Spengler had occasion recently to refer to Benedict XVI’s “magnificent” correctness in a paper on business ethics that the then-Cardinal Ratzinger presented in 1985.
Taking his cue from the Cardinal’s ideas, Spengler notes:
Internet stock valuations, the market delusion of a decade ago, presumed that pornography, gaming, music downloads and shopping would be the driving forces of the future economy. It is easy to ridicule this Alice-in-Wonderland accounting after the fact, just as it is easy to laugh at television advertisements that even today urge Americans to buy homes because their prices double every 10 years…But what should we say of an economy based on consuming as much as one can without troubling to bring children into the world?
I would go further. Shuffling off this mortal coil without leaving descendants behind is somehow seen as being the holiest green sacrifice possible. How much more righteous can one be in reducing one’s “carbon footprint” than by refusing to permit any little footprints to follow after?
Spengler puts it more baldly:
Underlying the crisis is the Western world’s repudiation of life, through a hedonism that puts consumption or “self-realization” ahead of child-rearing. The developed world is shifting from a demographic profile in which the very young (children four years and under) outnumbered the elderly (65 and older), to a profile with 10 times as many retirees as children aged four or younger. Economics simply never has had to confront a situation in which the next generation simply failed turn up.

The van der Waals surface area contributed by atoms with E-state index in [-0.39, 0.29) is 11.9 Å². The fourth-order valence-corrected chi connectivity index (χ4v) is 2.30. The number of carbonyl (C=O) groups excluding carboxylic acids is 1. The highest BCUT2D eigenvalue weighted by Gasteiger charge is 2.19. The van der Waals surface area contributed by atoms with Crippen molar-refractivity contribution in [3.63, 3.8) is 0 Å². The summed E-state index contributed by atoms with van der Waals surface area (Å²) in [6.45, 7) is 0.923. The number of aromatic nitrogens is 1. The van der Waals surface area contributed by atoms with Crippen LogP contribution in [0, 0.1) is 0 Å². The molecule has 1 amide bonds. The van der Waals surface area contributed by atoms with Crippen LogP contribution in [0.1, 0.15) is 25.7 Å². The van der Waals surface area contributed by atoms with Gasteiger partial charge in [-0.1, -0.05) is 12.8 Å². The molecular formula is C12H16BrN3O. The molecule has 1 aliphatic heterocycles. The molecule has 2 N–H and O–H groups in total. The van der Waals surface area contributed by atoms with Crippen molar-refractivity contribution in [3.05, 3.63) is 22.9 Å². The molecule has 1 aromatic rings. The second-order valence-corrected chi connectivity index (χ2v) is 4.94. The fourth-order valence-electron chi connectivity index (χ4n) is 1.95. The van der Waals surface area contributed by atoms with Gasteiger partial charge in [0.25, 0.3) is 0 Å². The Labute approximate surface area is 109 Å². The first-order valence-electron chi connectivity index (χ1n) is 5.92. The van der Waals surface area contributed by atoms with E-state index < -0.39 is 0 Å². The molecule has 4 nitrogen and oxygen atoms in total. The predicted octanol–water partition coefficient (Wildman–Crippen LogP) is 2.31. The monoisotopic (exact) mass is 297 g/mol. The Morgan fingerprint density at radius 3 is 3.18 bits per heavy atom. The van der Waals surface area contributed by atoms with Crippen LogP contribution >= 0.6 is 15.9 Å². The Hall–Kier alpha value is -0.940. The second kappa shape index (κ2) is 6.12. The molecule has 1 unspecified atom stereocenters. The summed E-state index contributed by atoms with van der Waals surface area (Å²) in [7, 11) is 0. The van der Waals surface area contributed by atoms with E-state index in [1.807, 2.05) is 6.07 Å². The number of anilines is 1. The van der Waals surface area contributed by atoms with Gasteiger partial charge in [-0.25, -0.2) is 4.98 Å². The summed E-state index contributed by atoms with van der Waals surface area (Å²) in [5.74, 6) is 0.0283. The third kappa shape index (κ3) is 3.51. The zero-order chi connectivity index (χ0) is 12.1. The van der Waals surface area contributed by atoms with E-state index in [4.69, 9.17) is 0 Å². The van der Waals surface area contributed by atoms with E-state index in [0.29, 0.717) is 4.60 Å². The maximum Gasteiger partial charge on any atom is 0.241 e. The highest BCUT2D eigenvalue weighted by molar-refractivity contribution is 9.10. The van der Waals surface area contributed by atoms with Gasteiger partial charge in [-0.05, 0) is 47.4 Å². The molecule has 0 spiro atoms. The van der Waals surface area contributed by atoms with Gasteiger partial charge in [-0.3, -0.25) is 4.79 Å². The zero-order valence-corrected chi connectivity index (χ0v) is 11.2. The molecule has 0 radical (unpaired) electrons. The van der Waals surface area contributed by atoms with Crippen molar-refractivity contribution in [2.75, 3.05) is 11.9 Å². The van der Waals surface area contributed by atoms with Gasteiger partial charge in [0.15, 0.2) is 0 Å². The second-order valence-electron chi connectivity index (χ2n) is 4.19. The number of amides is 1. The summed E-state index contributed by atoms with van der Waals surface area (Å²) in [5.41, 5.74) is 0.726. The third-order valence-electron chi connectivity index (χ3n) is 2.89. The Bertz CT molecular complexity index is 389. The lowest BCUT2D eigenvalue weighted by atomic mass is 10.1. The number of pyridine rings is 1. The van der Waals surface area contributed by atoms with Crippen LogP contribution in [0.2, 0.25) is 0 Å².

It’s not that they didn’t try to “turn up” — they weren’t permitted to do so. Since Roe v Wade became law in the US in 1973, in a culture that has the most liberal abortion laws in the world, about fifty million American human beings failed to materialize.
Their non-parents will be entering old age with no one to take care of them. Until the very recent implosion of our economy, money was to be the cushion against any problems attendant on decrepitude. However, with the destruction of so much wealth in the last year, those who will be old within the next two decades might have found right handy the presence of a few children to look after things.
Thus, we have two situations which ethics underpin, yet the current wisdom claims both are beyond the reach of ethics. It seems as though we are repeatedly hit in the face by the swinging doors of unintended consequences wherever we turn. We can see the results very clearly in these two areas: abortions and markets. Both of them proclaimed to be ethics-free and both of them riddled with problems no one foresaw. Or at least no one was listening to those who did foresee and tried to warn us.
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Again, from Spengler:
In Congressional testimony this autumn, former Federal Reserve chairman Alan Greenspan notoriously admitted that his free-market philosophy was inadequate. Yet nothing that occurred under Greenspan’s tenure had to do with freedom. Banks that enjoyed a monopoly due to their federal charters were permitted to transfer assets away from their balance sheets to other entities, allowing them to use much less capital to support assets than in the past. Even worse, the Federal Reserve allowed larger and more sophisticated banks to put less capital against assets that bore a high rating from Moody’s and Standard & Poor’s — the agencies that later owned up to having sold their souls to the devil for revenues.